Author Topic: California makes knowingly exposing others to HIV a misdemeanor  (Read 772 times)

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Online rondohondo

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Re: California makes knowingly exposing others to HIV a misdemeanor
« Reply #1 on: October 24, 2017, 05:03:04 PM »

Offline jambr380

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I will wait to see what others have to say before weighing in on this, but the 2nd part of your comment is incorrect.

Quote
The same reduction in crime level would apply to people who donate blood or semen without disclosing that they have tested positive for HIV or AIDS.

You make it sound as though people with HIV/AIDS are now allowed to donate blood, but the penalty for doing so has just been reduced to a misdemeanor.

Also, your interpretation for this may be a little skewed. I am sure if people are out there sticking individuals with syringes of their infected blood, there would be a harsher punishment. This law is basically just reducing the penalty for somebody who may accidentally infect somebody else without disclosing that they are positive.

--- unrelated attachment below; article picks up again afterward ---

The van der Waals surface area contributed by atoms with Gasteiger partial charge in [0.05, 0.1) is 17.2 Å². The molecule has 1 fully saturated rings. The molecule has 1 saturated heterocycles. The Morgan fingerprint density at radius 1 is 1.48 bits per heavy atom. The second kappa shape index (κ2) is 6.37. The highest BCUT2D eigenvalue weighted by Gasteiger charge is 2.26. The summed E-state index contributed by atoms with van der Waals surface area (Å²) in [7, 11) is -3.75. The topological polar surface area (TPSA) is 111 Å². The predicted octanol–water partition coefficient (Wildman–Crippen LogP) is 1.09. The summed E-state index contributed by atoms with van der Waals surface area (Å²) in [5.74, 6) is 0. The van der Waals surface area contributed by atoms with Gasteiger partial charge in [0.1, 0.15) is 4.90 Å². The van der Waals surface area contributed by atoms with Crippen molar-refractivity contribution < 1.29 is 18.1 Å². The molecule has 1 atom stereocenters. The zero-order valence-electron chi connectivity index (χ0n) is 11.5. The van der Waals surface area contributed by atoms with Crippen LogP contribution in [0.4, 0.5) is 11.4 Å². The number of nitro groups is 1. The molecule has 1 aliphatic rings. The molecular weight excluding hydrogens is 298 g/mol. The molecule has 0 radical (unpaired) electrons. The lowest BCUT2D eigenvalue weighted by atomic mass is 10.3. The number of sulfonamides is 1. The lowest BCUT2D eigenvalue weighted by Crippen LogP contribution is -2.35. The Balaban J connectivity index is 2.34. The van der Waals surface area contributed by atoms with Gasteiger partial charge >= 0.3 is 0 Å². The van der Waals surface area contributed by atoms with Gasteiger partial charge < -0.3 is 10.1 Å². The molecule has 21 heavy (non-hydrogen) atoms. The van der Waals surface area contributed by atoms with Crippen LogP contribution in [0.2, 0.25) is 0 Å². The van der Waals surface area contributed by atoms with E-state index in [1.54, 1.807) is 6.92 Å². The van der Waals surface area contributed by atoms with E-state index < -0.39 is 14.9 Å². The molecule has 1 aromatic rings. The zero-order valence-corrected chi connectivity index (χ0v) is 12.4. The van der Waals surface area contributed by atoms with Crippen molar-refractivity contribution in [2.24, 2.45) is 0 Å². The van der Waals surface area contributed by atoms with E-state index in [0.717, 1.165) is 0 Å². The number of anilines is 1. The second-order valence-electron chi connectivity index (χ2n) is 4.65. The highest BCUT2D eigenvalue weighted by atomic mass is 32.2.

Re: California makes knowingly exposing others to HIV a misdemeanor
« Reply #2 on: October 24, 2017, 05:06:51 PM »

Offline Rondo9

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Thatís disgusting.

Re: California makes knowingly exposing others to HIV a misdemeanor
« Reply #3 on: October 24, 2017, 05:11:55 PM »

Online rondohondo

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I will wait to see what others have to say before weighing in on this, but the 2nd part of your comment is incorrect.

Quote
The same reduction in crime level would apply to people who donate blood or semen without disclosing that they have tested positive for HIV or AIDS.

You make it sound as though people with HIV/AIDS are now allowed to donate blood, but the penalty for doing so has just been reduced to a misdemeanor.

Also, your interpretation for this may be a little skewed. I am sure if people are out there sticking individuals with syringes of their infected blood, there would be a harsher punishment. This law is basically just reducing the penalty for somebody who may accidentally infect somebody else without disclosing that they are positive.

Fair on the first point, although making it a misdemeanor  is still insane

On the second point, how do you accidentally infect someone if you know you have it?

Re: California makes knowingly exposing others to HIV a misdemeanor